British novelist, broadcaster, and critic Sarah Dunant is well known on both sides of the pond for her bestselling series of mysteries featuring sleuth Hannah Wolfe. Other novels feature the challenging, often absurd, choices women face for love and identity.
Dunant's first two novels were actually co-authored with Peter Busby, thus creating their pseudonym, Peter Dunant. In Exterminating Angels (1983), whether they're called terrorists or modern-day Robin Hoods, the Exterminating Angels are out to set the record straight. For them, the ends always justify the means when righting the wrongs of the world. The political thriller Intensive Care (1986) describes a chance meeting at the site of an explosion in London.
The first book to be released under her own name was Snow Storms in a Hot Climate (1987), and features Marla Masterson. Marla, a young British professor of Anglo Saxon Literature goes to New York City to rescue a friend from her drug-addled, abusive boyfriend, but not before a murder mystery ensnares them all.
Three years later, Dunant introduced readers to Hannah Wolfe, a tough and witty Private Investigator. In Birth Marks (1990), Wolfe is hired to find a missing ballerina. Unfortunately, the dancer is found by the police -- eight months pregnant and at the bottom of the Thames. When everyone but Wolfe writes off the young single woman's death as a suicide, Wolfe pushes her investigation into London's dance companies and powerful Parisian families, searching for the father. Wolfe's reputation is put on the chopping block in Fatlands (1993). Wolfe finds herself on the trail of a violent animal rights activist group after they kill the daughter of a wealthy scientist for using animals in his experiments. The novel won Dunant a Silver Dagger award for Crime Fiction. Disguised as a customer, Wolfe investigates a string of sabotage at the Castle Dean health spa in Under My Skin (1995) and soon learns that, to some, beauty is something to die -- or kill -- for.
Breaking from her Hannah Wolfe series, Dunant's next release explores the line between victim and victor. In Transgressions (1997), translator Lizzie Skvorecky is making a living translating cheap Czech thrillers into English. When the strange events of the novels seem to occur in her real life, Lizzie realizes that someone -- or something -- is tampering with her reality, and accepts the violent challenge to her sanity. Kirkus reviews describes the novel as "an unsettling, often chilling, portrait of a compulsive predator and the woman who refuses to be his prey."
Mapping the Edge (1999) also portrays a woman's unusual challenges. When Anna, a single mother, takes a short vacation to Italy, leaving her six-year-old daughter with trusted friends, no one thinks twice. Until she doesn't return when scheduled. Anna's friends and her daughter endure the painful waiting while Dunant offers two explanations of Anna's disappearance. What if Anna abandoned the responsibility of motherhood to follow a hot love affair? Or perhaps Anna's life is in the hands of a sadistic killer.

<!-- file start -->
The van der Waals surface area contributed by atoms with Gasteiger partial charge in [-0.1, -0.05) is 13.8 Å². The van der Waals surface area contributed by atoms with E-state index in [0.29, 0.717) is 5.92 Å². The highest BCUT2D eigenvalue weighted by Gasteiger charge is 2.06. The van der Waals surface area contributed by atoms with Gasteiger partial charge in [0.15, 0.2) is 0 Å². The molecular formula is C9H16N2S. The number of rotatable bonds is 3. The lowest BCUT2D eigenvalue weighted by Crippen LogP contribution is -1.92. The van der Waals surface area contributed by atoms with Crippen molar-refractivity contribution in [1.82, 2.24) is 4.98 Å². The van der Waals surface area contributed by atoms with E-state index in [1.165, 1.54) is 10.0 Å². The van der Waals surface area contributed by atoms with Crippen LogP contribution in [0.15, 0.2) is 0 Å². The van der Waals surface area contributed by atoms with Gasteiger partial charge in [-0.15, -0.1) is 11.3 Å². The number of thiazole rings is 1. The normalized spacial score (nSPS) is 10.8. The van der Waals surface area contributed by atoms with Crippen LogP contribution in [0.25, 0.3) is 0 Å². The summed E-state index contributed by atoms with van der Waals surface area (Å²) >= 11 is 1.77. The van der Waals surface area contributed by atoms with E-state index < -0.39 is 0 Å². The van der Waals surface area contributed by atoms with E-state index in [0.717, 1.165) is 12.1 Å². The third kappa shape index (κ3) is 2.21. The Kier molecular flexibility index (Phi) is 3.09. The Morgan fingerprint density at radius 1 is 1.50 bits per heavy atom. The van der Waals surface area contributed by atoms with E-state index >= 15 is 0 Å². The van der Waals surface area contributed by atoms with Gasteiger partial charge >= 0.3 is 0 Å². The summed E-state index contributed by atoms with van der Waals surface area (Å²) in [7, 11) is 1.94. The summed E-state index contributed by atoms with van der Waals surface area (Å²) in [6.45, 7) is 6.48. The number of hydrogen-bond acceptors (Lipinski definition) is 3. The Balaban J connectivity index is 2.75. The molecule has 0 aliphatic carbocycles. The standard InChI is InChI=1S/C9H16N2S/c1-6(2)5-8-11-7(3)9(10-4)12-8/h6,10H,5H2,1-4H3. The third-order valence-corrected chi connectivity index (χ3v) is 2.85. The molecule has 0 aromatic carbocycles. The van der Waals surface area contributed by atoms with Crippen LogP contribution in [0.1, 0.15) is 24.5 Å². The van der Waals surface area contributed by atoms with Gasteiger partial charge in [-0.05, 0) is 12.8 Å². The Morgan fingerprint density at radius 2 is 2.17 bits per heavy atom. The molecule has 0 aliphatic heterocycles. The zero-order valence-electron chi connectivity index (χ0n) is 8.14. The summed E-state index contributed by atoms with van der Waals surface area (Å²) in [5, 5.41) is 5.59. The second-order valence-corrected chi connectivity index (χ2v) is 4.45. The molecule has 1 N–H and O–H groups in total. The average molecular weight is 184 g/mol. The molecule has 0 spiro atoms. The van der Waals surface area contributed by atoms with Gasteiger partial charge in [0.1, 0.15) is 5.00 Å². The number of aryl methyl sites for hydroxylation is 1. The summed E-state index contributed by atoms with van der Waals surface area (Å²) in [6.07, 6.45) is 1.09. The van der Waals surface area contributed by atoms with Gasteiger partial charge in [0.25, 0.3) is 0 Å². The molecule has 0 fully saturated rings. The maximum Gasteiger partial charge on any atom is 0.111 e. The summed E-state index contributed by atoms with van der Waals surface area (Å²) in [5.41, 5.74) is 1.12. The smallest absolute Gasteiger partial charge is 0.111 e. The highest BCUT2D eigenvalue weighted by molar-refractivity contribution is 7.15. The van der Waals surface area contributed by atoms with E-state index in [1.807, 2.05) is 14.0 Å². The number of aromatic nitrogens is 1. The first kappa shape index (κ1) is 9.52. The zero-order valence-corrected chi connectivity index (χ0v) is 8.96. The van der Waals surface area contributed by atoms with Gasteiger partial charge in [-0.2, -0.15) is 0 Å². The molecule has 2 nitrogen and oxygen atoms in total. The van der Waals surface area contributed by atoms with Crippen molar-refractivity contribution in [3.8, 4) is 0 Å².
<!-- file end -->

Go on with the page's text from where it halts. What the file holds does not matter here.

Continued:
Along with writing fiction, Dunant has also edited two works of non-fiction. War of the Words: The Politically Correct Debate (1994) debates the ever-changing idea of what is "acceptable" and the effect political correctness has on Liberalism. In The Age of Anxiety (1999), ten essayists discuss their anxiety -- or optimism -- for issues such as technology, family, and the end of the millennium.
Dunant's 2004 release marks her foray into historical fiction. The Birth of Venus captures the passion and the politics of deMedici Florence in the grips of a fundamentalist religious overhaul. As the city starts to purge itself of "the low and vulgar arts," the novel's heroine, Alessandra, falls in love with a young, suffering painter. Although her family marries her to a much older man, it is mostly a dismal marriage of convenience and she has a surprisingly large amount of time to spend at the side of her true love. Intelligent and daring, Duanant has combined a love story, a thriller and a historical novel in telling Alessandra's quest to find and protect her passions.
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In our interview, Dunant shared some fun and fascinating facts about herself with us:
"I once worked as a hostess in a Japanese nightclub."
"My left foot is bigger than my right."
"I cannot whistle (no Humphrey Bogart for me, then)."
"Alas I don't have time to relax, although I am trying. The most important things in my life are my work, my children, my friends, and the possibility of a plane ticket to somewhere I have not yet been. When my kids grow up I want to have enough energy to get out a rucksack and take a long trip without a due-back-by date and the wonder to be changed by what I discover en route. Though right at this moment what I would like most is to remember where I put the car keys."
"And when it comes to writing, I just want to say that the novel is not the author. Just as the life is not the work or the work the life;instead literature is a kind of alchemy: turning lead into gold. Or at least that's the ambition."
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In the winter of 2004, Sarah Dunant took some time to talk with us about some of her favorite books, authors, and interests.
What was the book that most influenced your life or your career as a writer -- and why?